“DOL’s compliance strategy did not require an assessment of Pike’s safety and operational information. The inspectors did not have a system, training or time to do so. When, at the hearings, they were shown examples of safety information obtained by the commission from Pike’s records, the inspectors were visibly dismayed. This was not a case of individual fault, but of departmental failure to resource, manage and adequately support a diminished mining inspectorate.

DOL’s main public accountability documents, the statements of intent and annual reports to Parliament, did not reveal any concern about DOL’s ability to administer the health and safety legislation. The statements of intent and the annual reports contained many high-level statements on outcomes and outputs but it was impossible to gain much insight into the performance of the mining inspectorate, or the health and safety inspectors as a whole. Measures used, such as the raw numbers of investigations carried out by the health and safety inspectorate, were not informative.

The gap between the high-level statements in those documents and the reality on the ground was remarkable.”

Maarten Quivooy was the NZ Safety Manager at the DOL over this period but left DOL to become DIA’s head of Gambling Compliance. When the Sunday Star-Times put the allegations of cover ups and closing down of investigations within the pokie industry which he now oversees he had this to say:

“They do their investigation work to the best of their ability and from their perspective it can seem like it goes into a black hole but it has had active and thorough scrutiny by senior management.”

His comments suggest that the “remarkable gap” between high level statements and reality is now opening up within DIA !!!

To comfort the public and Politicians, Quivooy is quick to claim their investigation into TTCF was reviewed by Office of the Auditor General. What he doesn’t tell the public is that in July 2009, over the same period that Bermingham and DIA investigators were conducting their investigations into TTCF, Audit NZ was conducting its own independent and statutory audit of TTCF, as a public entity. That audit also found serious issues involving expenditure but neither Audit NZ or its parent body (OAG) took action or followed up on the findings at the time. DIA and OAG only bounced into life when I appeared as a “whistleblower” in October 2010.

OAG have never given me a satisfactory explanation as to why they didn’t immediately act or follow up to protect millions of dollars of public money but their own failure to act might explain why OAG have been so willing to endorse the DIA investigation that I have labelled a whitewash and Bermingham recently describes as a cover up.

A case of two well- resourced government regulators sticking together to avoid embarrassment.

[ends]

Posted by Elizabeth Kerr

7 Comments

Filed under Business, DCC, Economics, Geography, Media, Name, ORFU, People, Politics, Project management, Property, Site, Sport

Delta purchases | Vandervis OAG complaint accepted

Read latest comments at this thread

### ODT Online Mon, 12 Nov 2012
Councillor lodges Delta purchase complaint
By Simon Hartley
A complaint has been lodged with the Office of the Auditor-General by Dunedin city councillor Lee Vandervis over Central Otago subdivision purchases which soured and left the council millions of dollars out of pocket.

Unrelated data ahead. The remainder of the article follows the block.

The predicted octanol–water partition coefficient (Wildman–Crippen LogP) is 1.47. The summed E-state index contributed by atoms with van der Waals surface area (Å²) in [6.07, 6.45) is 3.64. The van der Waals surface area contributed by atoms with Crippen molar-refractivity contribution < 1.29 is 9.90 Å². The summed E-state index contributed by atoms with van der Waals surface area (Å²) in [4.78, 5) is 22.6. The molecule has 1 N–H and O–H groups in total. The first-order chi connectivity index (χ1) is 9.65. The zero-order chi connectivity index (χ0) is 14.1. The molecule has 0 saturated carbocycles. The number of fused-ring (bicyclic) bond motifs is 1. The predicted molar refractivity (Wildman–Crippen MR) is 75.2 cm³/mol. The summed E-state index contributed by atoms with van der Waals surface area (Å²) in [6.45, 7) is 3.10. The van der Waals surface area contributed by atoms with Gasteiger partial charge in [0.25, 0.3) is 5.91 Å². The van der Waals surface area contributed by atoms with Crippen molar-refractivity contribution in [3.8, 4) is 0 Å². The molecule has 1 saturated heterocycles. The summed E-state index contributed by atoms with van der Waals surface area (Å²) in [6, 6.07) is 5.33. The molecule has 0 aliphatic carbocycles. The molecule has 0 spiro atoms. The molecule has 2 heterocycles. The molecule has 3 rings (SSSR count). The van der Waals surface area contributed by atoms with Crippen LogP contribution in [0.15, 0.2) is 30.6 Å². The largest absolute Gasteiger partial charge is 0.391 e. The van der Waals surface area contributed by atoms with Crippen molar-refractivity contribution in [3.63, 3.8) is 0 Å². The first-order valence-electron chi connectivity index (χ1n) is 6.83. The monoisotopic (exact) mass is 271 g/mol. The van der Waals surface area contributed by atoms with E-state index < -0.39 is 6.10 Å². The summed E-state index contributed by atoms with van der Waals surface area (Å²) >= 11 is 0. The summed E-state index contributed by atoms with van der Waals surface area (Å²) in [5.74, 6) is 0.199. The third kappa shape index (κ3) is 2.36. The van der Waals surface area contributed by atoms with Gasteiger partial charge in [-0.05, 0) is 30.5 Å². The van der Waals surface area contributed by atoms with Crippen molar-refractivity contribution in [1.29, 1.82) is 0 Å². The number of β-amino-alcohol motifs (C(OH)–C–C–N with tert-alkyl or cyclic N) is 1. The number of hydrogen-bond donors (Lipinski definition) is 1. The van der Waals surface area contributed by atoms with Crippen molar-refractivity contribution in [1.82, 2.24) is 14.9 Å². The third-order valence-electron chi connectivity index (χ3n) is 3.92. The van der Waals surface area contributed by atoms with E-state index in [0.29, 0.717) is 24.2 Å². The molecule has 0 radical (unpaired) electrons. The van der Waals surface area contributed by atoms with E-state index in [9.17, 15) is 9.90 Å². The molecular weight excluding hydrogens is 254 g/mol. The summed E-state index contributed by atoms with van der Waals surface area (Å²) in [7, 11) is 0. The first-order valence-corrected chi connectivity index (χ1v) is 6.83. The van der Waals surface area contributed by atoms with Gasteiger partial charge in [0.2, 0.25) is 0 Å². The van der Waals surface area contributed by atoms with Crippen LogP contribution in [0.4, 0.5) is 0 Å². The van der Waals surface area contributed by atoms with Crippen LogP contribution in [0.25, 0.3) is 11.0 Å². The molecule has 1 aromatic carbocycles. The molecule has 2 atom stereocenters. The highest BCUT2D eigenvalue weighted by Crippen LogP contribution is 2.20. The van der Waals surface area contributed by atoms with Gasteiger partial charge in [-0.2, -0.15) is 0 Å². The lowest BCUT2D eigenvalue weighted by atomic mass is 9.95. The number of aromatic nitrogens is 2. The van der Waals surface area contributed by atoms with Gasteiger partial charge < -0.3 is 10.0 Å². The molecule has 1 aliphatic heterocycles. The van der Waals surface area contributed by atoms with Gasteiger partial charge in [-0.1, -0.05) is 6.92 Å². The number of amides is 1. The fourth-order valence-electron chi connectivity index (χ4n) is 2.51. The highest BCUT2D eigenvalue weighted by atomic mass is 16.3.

DCC infrastructure company Delta bought part of a subdivision in Luggate in July 2008, and another at Jacks Point, near Queenstown, in May 2009, but their value has subsequently been written down by millions of dollars.

In mid-October, the DCC announced a $9 million write-down of Delta investments, including the subdivisions, which contributed to the Dunedin City Holdings Ltd (DCHL) group of companies’ booking a $5 million loss for the year to June.
Cr Vandervis claims pre-purchase details of the Jacks Point and Luggate subdivision acquisitions, plus details of City Forests’ mothballed wood-processing plant at Milburn, are being withheld from him.
Cr Vandervis contacted the Otago Daily Times yesterday, saying the Office of the Auditor-General had accepted his complaint and it had been passed on to its investigation unit, but he was yet to hear if the OAG would launch a full investigation.
Read more

A copy of the formal complaint was forwarded to What if? Dunedin on Thursday, 8 November 2012.

Fairfax | DScene publishes Cr Vandervis’ questions (page 3):

Mayor sees red over Vandervis questions (ODT, 30.10.12)

Related Posts:
31.10.12 Dunedin City Council – all reports posted, belatedly!
30.10.12 DCHL ‘run by a bunch of fools’ -agreed
26.10.12 No cloud has lifted off DCC, the sins are too great and numerous
26.10.12 DCHL: New directors for Aurora, Delta, City Forests
26.10.12 DCHL borrowed $23 million to bail DCC
17.10.12 The only thing up…. (for sale)
17.10.12 DCC on DCHL, subsidiaries and DCTL
12.10.12 DCHL, subsidiaries and DCTL
28.9.12 The End of The Golden Weather?
11.9.12 Delta Utility Services Ltd
30.8.12 DCC seen by Fairfax Business Bureau deputy editor Tim Hunter
24.8.12 Dunedin’s 3 waters, no CCO
16.8.12 Dunedin water assets
29.3.12 Dunedin City Council company sponsors Highlanders
7.3.12 DScene: Call for full inquiry into stadium project
20.12.11 Delta and the GOBs #DCHL #DCC
18.11.11 Delta rebrand
29.7.11 WE ALL SAID IT #DunedinCityCouncil #SHAME
9.2.11 DCC and DCHL, was there ever any doubt?
26.8.09 DScene: Delta, STS, DCC larks
9.7.09 Delta dawn what’s that flower…

Posted by Elizabeth Kerr

196 Comments

Filed under Business, DCC, DCHL, Economics, Geography, Media, Name, People, Politics, Project management, Property, Site